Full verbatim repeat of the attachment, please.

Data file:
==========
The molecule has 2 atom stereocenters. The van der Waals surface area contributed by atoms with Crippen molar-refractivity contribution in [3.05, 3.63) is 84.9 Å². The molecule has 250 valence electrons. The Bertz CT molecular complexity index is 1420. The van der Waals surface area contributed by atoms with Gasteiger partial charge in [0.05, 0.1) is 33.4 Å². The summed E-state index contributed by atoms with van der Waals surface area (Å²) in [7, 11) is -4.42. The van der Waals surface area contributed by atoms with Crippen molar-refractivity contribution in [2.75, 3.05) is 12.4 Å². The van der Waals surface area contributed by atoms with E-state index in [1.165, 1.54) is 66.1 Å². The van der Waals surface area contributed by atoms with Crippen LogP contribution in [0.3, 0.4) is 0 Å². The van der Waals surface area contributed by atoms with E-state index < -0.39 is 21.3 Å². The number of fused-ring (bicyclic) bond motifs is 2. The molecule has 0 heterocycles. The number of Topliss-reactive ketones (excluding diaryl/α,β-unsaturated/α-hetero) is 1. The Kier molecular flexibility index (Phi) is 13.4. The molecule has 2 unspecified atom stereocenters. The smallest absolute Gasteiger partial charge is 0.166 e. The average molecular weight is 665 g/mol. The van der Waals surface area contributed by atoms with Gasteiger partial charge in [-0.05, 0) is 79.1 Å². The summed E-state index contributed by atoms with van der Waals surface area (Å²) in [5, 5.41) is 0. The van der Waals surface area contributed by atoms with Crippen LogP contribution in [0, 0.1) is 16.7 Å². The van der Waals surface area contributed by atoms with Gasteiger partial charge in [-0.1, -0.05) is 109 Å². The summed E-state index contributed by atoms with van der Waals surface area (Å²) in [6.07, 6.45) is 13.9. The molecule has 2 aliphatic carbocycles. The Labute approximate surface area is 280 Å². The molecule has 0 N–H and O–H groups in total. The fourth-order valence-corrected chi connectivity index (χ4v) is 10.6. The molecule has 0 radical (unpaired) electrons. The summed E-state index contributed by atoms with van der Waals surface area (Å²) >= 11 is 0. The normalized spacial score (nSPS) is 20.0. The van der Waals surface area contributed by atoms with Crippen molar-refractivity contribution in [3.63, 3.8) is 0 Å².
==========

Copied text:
The molecule has 2 atom stereocenters. The van der Waals surface area contributed by atoms with Crippen molar-refractivity contribution in [3.05, 3.63) is 84.9 Å². The molecule has 250 valence electrons. The Bertz CT molecular complexity index is 1420. The van der Waals surface area contributed by atoms with Gasteiger partial charge in [0.05, 0.1) is 33.4 Å². The summed E-state index contributed by atoms with van der Waals surface area (Å²) in [7, 11) is -4.42. The van der Waals surface area contributed by atoms with Crippen molar-refractivity contribution in [2.75, 3.05) is 12.4 Å². The van der Waals surface area contributed by atoms with E-state index in [1.165, 1.54) is 66.1 Å². The van der Waals surface area contributed by atoms with Crippen LogP contribution in [0.3, 0.4) is 0 Å². The van der Waals surface area contributed by atoms with E-state index < -0.39 is 21.3 Å². The number of fused-ring (bicyclic) bond motifs is 2. The molecule has 0 heterocycles. The number of Topliss-reactive ketones (excluding diaryl/α,β-unsaturated/α-hetero) is 1. The Kier molecular flexibility index (Phi) is 13.4. The molecule has 2 unspecified atom stereocenters. The smallest absolute Gasteiger partial charge is 0.166 e. The average molecular weight is 665 g/mol. The van der Waals surface area contributed by atoms with Gasteiger partial charge in [-0.05, 0) is 79.1 Å². The summed E-state index contributed by atoms with van der Waals surface area (Å²) in [5, 5.41) is 0. The van der Waals surface area contributed by atoms with Crippen LogP contribution in [0, 0.1) is 16.7 Å². The van der Waals surface area contributed by atoms with Gasteiger partial charge in [-0.1, -0.05) is 109 Å². The summed E-state index contributed by atoms with van der Waals surface area (Å²) in [6.07, 6.45) is 13.9. The molecule has 2 aliphatic carbocycles. The Labute approximate surface area is 280 Å². The molecule has 0 N–H and O–H groups in total. The fourth-order valence-corrected chi connectivity index (χ4v) is 10.6. The molecule has 0 radical (unpaired) electrons. The summed E-state index contributed by atoms with van der Waals surface area (Å²) >= 11 is 0. The normalized spacial score (nSPS) is 20.0. The van der Waals surface area contributed by atoms with Crippen molar-refractivity contribution in [3.63, 3.8) is 0 Å².